FOM: finite and constructive choice (was: Mitteilungen der DMV)
Stephen G Simpson
simpson at math.psu.edu
Sun Mar 1 13:12:01 EST 1998
Vaughan Pratt 01 Mar 1998 08:51:47 writes:
> choice is a theorem of Z for any given finite sequence of nonempty
> sets. (But not uniformly: there is no single such theorem of ZF
> covering all finite lengths, otherwise one could prove that the
> reals can be well-ordered.)
Huh? The choice principle for all finite sequences of nonempty sets
is well known and easily seen to be a single theorem of ZF (or of Z
for that matter).
[ Here I assume that "finite" means "indexed by a finite ordinal
number". Pratt's remark and mine probably both fail if you take
"finite" in some other sense, e.g. perhaps what the set theorists
sometimes call D-finite. Are there any experts here who can confirm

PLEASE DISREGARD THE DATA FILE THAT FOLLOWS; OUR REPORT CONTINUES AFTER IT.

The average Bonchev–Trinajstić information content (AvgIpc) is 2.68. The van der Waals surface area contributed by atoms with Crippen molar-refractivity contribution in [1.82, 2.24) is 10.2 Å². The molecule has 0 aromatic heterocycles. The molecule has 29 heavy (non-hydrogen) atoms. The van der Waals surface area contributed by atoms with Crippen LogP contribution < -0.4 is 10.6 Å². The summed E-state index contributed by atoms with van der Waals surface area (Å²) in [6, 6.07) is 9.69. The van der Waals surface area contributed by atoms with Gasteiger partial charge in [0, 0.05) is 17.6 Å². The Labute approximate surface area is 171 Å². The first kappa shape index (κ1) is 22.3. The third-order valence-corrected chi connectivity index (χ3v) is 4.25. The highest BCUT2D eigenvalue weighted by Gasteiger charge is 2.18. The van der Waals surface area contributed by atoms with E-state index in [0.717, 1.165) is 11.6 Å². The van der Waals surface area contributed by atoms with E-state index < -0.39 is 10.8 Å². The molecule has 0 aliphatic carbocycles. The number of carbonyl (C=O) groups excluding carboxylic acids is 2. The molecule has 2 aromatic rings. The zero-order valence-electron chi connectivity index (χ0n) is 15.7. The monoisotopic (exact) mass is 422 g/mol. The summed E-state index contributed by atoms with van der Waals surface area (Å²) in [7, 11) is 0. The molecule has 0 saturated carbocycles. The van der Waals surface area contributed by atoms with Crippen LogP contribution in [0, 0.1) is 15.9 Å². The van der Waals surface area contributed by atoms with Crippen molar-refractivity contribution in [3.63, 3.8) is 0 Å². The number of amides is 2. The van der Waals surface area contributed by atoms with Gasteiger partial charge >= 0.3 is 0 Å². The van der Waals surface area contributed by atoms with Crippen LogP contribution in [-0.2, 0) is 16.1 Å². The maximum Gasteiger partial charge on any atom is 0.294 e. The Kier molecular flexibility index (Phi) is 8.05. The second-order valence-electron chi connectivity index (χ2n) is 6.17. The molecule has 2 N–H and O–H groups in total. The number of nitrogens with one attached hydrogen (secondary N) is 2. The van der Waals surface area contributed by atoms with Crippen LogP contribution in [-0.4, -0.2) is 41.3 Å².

this? A set is said to be D-finite if it is not in 1-1 correspondence
with any proper subset of itself. ]
Incidentally, the set-theoretic axiom of choice may not be what White
is actually using in his posting of Feb 1998 20:26:51. There are
constructive choice principles along the following lines: If we know
constructively that <A_i : i in I> is an indexed family of nonempty
sets, then our construction must automatically provide a function f on
I which witnesses each instance of nonemptiness, i.e. f(i) in A_i
uniformly in i, so f is a constructive choice function.
-- Steve
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